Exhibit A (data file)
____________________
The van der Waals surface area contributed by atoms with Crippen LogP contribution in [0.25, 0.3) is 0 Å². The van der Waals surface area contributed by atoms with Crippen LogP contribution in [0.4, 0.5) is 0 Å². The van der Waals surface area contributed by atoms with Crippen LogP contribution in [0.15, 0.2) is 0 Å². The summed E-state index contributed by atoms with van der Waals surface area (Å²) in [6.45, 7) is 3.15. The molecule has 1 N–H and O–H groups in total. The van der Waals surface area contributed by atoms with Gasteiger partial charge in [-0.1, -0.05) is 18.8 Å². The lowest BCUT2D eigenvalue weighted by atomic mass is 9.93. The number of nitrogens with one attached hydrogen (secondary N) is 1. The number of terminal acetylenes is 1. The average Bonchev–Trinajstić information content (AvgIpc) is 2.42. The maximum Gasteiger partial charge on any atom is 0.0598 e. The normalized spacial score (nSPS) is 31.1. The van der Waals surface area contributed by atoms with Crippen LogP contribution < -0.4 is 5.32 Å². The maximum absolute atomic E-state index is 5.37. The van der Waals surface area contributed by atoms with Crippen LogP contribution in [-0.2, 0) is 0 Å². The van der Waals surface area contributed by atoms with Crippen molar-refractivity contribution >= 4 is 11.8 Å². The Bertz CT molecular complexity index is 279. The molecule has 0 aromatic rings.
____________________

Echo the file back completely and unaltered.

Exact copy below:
The van der Waals surface area contributed by atoms with Crippen LogP contribution in [0.25, 0.3) is 0 Å². The van der Waals surface area contributed by atoms with Crippen LogP contribution in [0.4, 0.5) is 0 Å². The van der Waals surface area contributed by atoms with Crippen LogP contribution in [0.15, 0.2) is 0 Å². The summed E-state index contributed by atoms with van der Waals surface area (Å²) in [6.45, 7) is 3.15. The molecule has 1 N–H and O–H groups in total. The van der Waals surface area contributed by atoms with Gasteiger partial charge in [-0.1, -0.05) is 18.8 Å². The lowest BCUT2D eigenvalue weighted by atomic mass is 9.93. The number of nitrogens with one attached hydrogen (secondary N) is 1. The number of terminal acetylenes is 1. The average Bonchev–Trinajstić information content (AvgIpc) is 2.42. The maximum Gasteiger partial charge on any atom is 0.0598 e. The normalized spacial score (nSPS) is 31.1. The van der Waals surface area contributed by atoms with Crippen LogP contribution < -0.4 is 5.32 Å². The maximum absolute atomic E-state index is 5.37. The van der Waals surface area contributed by atoms with Crippen LogP contribution in [-0.2, 0) is 0 Å². The van der Waals surface area contributed by atoms with Crippen molar-refractivity contribution >= 4 is 11.8 Å². The Bertz CT molecular complexity index is 279. The molecule has 0 aromatic rings.